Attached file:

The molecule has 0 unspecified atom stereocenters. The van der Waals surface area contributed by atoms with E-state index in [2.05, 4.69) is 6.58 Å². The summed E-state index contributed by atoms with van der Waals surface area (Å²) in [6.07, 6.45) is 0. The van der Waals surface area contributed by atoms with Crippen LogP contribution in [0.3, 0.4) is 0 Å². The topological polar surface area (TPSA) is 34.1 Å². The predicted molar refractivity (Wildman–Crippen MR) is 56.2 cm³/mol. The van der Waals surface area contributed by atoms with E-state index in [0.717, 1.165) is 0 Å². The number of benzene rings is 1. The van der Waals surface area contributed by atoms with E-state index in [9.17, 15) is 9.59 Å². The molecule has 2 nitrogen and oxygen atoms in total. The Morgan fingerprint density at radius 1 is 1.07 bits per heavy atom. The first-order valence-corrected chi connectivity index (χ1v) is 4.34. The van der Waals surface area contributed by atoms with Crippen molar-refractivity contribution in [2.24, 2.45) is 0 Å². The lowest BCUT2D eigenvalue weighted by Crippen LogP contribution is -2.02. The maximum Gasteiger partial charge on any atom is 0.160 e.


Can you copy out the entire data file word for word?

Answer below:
The molecule has 0 unspecified atom stereocenters. The van der Waals surface area contributed by atoms with E-state index in [2.05, 4.69) is 6.58 Å². The summed E-state index contributed by atoms with van der Waals surface area (Å²) in [6.07, 6.45) is 0. The van der Waals surface area contributed by atoms with Crippen LogP contribution in [0.3, 0.4) is 0 Å². The topological polar surface area (TPSA) is 34.1 Å². The predicted molar refractivity (Wildman–Crippen MR) is 56.2 cm³/mol. The van der Waals surface area contributed by atoms with E-state index in [0.717, 1.165) is 0 Å². The number of benzene rings is 1. The van der Waals surface area contributed by atoms with E-state index in [9.17, 15) is 9.59 Å². The molecule has 2 nitrogen and oxygen atoms in total. The Morgan fingerprint density at radius 1 is 1.07 bits per heavy atom. The first-order valence-corrected chi connectivity index (χ1v) is 4.34. The van der Waals surface area contributed by atoms with Crippen molar-refractivity contribution in [2.24, 2.45) is 0 Å². The lowest BCUT2D eigenvalue weighted by Crippen LogP contribution is -2.02. The maximum Gasteiger partial charge on any atom is 0.160 e.